Frances is alone on a small island in the middle of the Indian Ocean. She has to find water and food. She has to survive. And when she is there she also thinks about the past. The things that she did before. The things that made her a monster. Nothing is easy. Survival is hard and so is being honest about the past. Frances is a survivor however, and with the help of the only other crash survivor, she sees that the future is worth fighting for.
I don’t read Contemporaries very often but I do like survival stories and after I read the synopsis of The Island, I just had the read the novel and find out why a girl would call herself a monster.
And I wasn’t disappointed. While reading, I constantly caught myself thinking that I was about to run into a cliché but every time I was surprised by the turn of events that was so different to what I expected.
It wasn’t easy to get into the story to be honest, but I didn’t necessarily think that was a bad thing. It’s not easy to read from the point of view of a character like Frances, who I wouldn’t call likeable. It’s not that the author did a bad job at making me sympathize with her but that the character is just really authentic as she doesn’t like herself very much.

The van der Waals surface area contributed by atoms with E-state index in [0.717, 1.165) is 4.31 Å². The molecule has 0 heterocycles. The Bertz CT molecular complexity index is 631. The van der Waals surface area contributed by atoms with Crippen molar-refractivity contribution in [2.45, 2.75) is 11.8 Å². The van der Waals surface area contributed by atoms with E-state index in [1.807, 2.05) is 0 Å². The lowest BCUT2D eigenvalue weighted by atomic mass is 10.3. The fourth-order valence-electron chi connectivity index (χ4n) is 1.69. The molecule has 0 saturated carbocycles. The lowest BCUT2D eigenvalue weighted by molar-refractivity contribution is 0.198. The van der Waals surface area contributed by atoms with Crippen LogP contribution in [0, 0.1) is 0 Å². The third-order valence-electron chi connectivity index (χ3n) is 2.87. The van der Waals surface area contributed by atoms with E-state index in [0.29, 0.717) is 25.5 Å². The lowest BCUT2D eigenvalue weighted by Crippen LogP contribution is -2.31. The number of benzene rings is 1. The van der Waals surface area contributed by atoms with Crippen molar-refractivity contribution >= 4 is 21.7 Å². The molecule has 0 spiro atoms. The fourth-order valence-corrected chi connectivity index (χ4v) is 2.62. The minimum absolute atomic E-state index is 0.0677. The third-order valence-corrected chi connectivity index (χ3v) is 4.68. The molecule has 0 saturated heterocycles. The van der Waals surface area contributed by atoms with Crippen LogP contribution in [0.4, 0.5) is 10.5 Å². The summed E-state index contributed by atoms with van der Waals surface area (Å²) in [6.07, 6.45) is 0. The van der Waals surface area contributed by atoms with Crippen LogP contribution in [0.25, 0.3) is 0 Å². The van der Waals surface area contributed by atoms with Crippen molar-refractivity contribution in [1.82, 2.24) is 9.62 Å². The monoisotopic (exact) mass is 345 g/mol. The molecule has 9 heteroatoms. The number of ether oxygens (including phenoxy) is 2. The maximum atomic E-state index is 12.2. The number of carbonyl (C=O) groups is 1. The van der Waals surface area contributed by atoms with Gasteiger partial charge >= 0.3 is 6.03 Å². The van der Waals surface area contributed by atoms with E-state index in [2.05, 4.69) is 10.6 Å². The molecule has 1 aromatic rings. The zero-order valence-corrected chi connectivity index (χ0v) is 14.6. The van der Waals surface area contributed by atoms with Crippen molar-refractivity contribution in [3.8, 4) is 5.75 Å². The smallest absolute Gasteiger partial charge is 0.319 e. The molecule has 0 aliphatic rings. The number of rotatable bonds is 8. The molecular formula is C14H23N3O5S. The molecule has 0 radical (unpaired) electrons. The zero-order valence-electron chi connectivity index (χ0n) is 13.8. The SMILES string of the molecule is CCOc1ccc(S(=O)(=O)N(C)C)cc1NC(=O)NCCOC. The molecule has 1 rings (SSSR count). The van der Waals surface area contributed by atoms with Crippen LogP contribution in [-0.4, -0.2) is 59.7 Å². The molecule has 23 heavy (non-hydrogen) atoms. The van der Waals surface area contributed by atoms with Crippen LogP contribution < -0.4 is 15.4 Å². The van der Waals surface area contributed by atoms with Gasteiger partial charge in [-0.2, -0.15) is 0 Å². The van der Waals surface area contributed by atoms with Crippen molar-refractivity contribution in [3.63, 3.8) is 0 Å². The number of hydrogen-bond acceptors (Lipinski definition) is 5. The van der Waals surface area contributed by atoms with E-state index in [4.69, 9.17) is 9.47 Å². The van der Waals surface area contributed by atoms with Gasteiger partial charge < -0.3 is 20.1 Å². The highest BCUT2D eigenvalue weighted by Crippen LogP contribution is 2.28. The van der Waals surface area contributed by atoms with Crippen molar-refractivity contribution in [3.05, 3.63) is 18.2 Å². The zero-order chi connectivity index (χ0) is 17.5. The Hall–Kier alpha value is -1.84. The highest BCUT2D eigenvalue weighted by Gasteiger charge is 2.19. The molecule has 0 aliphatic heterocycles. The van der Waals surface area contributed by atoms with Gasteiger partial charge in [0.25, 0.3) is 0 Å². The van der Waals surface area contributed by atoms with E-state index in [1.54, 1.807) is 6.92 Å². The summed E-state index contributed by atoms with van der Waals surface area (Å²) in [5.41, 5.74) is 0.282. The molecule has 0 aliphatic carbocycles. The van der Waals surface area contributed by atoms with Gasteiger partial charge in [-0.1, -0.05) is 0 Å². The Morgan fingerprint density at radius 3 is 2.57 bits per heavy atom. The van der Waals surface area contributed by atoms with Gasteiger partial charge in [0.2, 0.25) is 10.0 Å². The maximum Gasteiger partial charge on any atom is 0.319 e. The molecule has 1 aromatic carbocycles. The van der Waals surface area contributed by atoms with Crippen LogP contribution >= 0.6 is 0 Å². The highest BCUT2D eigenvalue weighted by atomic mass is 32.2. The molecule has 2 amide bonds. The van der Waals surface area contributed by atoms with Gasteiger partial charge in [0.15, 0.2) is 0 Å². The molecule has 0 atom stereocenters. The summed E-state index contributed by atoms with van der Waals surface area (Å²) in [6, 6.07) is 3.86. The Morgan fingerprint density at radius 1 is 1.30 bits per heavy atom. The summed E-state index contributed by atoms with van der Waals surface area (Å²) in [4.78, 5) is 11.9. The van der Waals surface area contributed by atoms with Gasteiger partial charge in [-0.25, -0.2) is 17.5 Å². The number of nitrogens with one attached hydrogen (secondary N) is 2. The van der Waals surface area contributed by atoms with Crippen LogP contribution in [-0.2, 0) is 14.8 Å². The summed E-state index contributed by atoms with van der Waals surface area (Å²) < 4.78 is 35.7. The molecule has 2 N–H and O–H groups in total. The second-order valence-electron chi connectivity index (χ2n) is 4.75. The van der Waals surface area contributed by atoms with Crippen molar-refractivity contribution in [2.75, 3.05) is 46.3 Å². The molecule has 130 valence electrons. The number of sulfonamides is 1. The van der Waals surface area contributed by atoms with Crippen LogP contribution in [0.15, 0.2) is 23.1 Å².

That made it all the more interesting to get to know Frances, both in the present as well as through past events that lead to her calling herself a monster. I like that this was told in alternating chapters and I got to know both sides of her in parallel.
The most interesting aspect of this is that you get to read about two completely different situations but it all comes down to just one thing: having to cope with difficult situations. I loved seeing a change in Frances in how she dealt with difficult situations, seeing how she changed as a person.
What surprised me the most was definitely the ending. To be honest, I feared that the survival on the island would be too easy and end in an even more easy and sudden way. The ending of The Island was everything but that though. Instead I found a kind of ending that is rather rare and that I like a lot.
The Island is more than the survival on a deserted island. It’s also the story of a girl who felt betrayed by the people in her life. It’s definitely a story worth reading.
Why only 3 stars from me then? As much as I liked almost everything about The Island, this was just not a Me book. I felt like I didn’t care enough about the characters, no matter how heartbreaking their stories were. That doesn’t mean that this isn’t a good book though and I’m sure many people will enjoy it.